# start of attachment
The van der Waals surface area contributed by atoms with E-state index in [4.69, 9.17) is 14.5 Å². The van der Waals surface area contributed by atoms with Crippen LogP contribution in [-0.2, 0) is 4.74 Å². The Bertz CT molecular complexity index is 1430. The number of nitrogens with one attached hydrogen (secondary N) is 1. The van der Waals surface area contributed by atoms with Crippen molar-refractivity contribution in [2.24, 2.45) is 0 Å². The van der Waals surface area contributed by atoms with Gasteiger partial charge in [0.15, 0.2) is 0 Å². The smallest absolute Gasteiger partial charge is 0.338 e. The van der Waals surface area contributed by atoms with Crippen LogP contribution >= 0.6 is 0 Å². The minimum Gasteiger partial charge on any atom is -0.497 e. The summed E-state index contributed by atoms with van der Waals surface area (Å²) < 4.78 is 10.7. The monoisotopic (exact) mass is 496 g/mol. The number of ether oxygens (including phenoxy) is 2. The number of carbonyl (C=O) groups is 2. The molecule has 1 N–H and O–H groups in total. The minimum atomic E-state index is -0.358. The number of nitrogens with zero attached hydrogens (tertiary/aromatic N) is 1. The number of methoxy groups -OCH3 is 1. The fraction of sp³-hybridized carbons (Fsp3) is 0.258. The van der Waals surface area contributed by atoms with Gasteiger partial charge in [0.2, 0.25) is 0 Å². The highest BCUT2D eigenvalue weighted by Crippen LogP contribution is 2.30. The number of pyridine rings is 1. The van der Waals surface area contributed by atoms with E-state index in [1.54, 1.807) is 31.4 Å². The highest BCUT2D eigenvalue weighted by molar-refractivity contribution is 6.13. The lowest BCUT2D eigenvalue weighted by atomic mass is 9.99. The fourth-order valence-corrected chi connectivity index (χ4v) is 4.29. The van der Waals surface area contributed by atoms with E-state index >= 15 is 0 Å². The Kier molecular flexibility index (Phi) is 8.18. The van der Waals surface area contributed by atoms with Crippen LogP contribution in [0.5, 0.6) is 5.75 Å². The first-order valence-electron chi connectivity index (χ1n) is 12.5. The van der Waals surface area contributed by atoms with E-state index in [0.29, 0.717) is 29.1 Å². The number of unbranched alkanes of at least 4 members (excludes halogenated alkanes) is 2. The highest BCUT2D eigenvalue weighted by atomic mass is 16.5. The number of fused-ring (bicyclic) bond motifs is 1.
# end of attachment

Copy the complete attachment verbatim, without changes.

The van der Waals surface area contributed by atoms with E-state index in [4.69, 9.17) is 14.5 Å². The van der Waals surface area contributed by atoms with Crippen LogP contribution in [-0.2, 0) is 4.74 Å². The Bertz CT molecular complexity index is 1430. The number of nitrogens with one attached hydrogen (secondary N) is 1. The van der Waals surface area contributed by atoms with Crippen molar-refractivity contribution in [2.24, 2.45) is 0 Å². The van der Waals surface area contributed by atoms with Gasteiger partial charge in [0.15, 0.2) is 0 Å². The smallest absolute Gasteiger partial charge is 0.338 e. The van der Waals surface area contributed by atoms with Crippen LogP contribution >= 0.6 is 0 Å². The minimum Gasteiger partial charge on any atom is -0.497 e. The summed E-state index contributed by atoms with van der Waals surface area (Å²) < 4.78 is 10.7. The monoisotopic (exact) mass is 496 g/mol. The number of ether oxygens (including phenoxy) is 2. The number of carbonyl (C=O) groups is 2. The molecule has 1 N–H and O–H groups in total. The minimum atomic E-state index is -0.358. The number of nitrogens with zero attached hydrogens (tertiary/aromatic N) is 1. The number of methoxy groups -OCH3 is 1. The fraction of sp³-hybridized carbons (Fsp3) is 0.258. The van der Waals surface area contributed by atoms with Gasteiger partial charge in [0.2, 0.25) is 0 Å². The highest BCUT2D eigenvalue weighted by Crippen LogP contribution is 2.30. The number of pyridine rings is 1. The van der Waals surface area contributed by atoms with E-state index in [1.54, 1.807) is 31.4 Å². The highest BCUT2D eigenvalue weighted by molar-refractivity contribution is 6.13. The lowest BCUT2D eigenvalue weighted by atomic mass is 9.99. The fourth-order valence-corrected chi connectivity index (χ4v) is 4.29. The van der Waals surface area contributed by atoms with E-state index >= 15 is 0 Å². The Kier molecular flexibility index (Phi) is 8.18. The van der Waals surface area contributed by atoms with Crippen LogP contribution in [0.5, 0.6) is 5.75 Å². The first-order valence-electron chi connectivity index (χ1n) is 12.5. The van der Waals surface area contributed by atoms with E-state index in [0.29, 0.717) is 29.1 Å². The number of unbranched alkanes of at least 4 members (excludes halogenated alkanes) is 2. The highest BCUT2D eigenvalue weighted by atomic mass is 16.5. The number of fused-ring (bicyclic) bond motifs is 1.